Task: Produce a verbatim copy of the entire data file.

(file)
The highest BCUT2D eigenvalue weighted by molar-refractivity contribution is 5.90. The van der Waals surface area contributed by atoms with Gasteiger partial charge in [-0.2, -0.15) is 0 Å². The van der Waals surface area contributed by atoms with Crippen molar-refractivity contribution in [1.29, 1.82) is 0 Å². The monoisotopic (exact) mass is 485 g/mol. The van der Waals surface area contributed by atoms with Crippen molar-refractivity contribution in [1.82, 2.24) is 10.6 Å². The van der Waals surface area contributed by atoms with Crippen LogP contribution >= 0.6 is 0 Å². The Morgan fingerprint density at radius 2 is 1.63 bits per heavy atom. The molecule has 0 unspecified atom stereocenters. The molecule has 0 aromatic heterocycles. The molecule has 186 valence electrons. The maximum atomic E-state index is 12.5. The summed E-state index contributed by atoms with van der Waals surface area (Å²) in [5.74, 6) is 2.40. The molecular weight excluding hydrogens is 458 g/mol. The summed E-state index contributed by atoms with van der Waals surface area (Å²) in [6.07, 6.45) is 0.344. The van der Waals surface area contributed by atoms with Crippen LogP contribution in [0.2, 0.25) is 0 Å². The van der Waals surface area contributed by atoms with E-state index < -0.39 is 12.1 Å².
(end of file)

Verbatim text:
The highest BCUT2D eigenvalue weighted by molar-refractivity contribution is 5.90. The van der Waals surface area contributed by atoms with Gasteiger partial charge in [-0.2, -0.15) is 0 Å². The van der Waals surface area contributed by atoms with Crippen molar-refractivity contribution in [1.29, 1.82) is 0 Å². The monoisotopic (exact) mass is 485 g/mol. The van der Waals surface area contributed by atoms with Crippen molar-refractivity contribution in [1.82, 2.24) is 10.6 Å². The van der Waals surface area contributed by atoms with Crippen LogP contribution >= 0.6 is 0 Å². The Morgan fingerprint density at radius 2 is 1.63 bits per heavy atom. The molecule has 0 unspecified atom stereocenters. The molecule has 0 aromatic heterocycles. The molecule has 186 valence electrons. The maximum atomic E-state index is 12.5. The summed E-state index contributed by atoms with van der Waals surface area (Å²) in [5.74, 6) is 2.40. The molecular weight excluding hydrogens is 458 g/mol. The summed E-state index contributed by atoms with van der Waals surface area (Å²) in [6.07, 6.45) is 0.344. The van der Waals surface area contributed by atoms with Crippen LogP contribution in [0.2, 0.25) is 0 Å². The van der Waals surface area contributed by atoms with E-state index < -0.39 is 12.1 Å².